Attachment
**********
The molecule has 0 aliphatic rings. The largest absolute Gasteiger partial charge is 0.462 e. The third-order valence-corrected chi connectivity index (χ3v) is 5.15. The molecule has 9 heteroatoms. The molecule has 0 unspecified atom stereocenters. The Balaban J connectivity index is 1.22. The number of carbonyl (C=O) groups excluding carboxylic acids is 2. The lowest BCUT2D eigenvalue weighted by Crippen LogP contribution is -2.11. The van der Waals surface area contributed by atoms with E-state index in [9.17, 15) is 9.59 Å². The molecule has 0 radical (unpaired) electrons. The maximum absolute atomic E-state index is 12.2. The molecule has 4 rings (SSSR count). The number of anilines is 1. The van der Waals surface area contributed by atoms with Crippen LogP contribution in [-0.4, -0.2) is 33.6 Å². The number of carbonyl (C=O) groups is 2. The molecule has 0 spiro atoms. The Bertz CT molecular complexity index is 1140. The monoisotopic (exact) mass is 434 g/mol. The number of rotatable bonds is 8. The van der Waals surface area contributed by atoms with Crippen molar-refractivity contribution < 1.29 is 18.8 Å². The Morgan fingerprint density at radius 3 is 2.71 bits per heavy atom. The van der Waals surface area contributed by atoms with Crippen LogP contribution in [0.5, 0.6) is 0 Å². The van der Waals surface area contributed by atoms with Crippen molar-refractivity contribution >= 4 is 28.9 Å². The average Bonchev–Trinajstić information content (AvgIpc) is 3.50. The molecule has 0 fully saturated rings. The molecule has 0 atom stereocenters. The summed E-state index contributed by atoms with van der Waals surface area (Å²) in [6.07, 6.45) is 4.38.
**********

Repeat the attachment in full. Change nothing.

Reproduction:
The molecule has 0 aliphatic rings. The largest absolute Gasteiger partial charge is 0.462 e. The third-order valence-corrected chi connectivity index (χ3v) is 5.15. The molecule has 9 heteroatoms. The molecule has 0 unspecified atom stereocenters. The Balaban J connectivity index is 1.22. The number of carbonyl (C=O) groups excluding carboxylic acids is 2. The lowest BCUT2D eigenvalue weighted by Crippen LogP contribution is -2.11. The van der Waals surface area contributed by atoms with E-state index in [9.17, 15) is 9.59 Å². The molecule has 0 radical (unpaired) electrons. The maximum absolute atomic E-state index is 12.2. The molecule has 4 rings (SSSR count). The number of anilines is 1. The van der Waals surface area contributed by atoms with Crippen LogP contribution in [-0.4, -0.2) is 33.6 Å². The number of carbonyl (C=O) groups is 2. The molecule has 0 spiro atoms. The Bertz CT molecular complexity index is 1140. The monoisotopic (exact) mass is 434 g/mol. The number of rotatable bonds is 8. The van der Waals surface area contributed by atoms with Crippen molar-refractivity contribution < 1.29 is 18.8 Å². The Morgan fingerprint density at radius 3 is 2.71 bits per heavy atom. The van der Waals surface area contributed by atoms with Crippen LogP contribution in [0.5, 0.6) is 0 Å². The van der Waals surface area contributed by atoms with Crippen molar-refractivity contribution >= 4 is 28.9 Å². The average Bonchev–Trinajstić information content (AvgIpc) is 3.50. The molecule has 0 fully saturated rings. The molecule has 0 atom stereocenters. The summed E-state index contributed by atoms with van der Waals surface area (Å²) in [6.07, 6.45) is 4.38.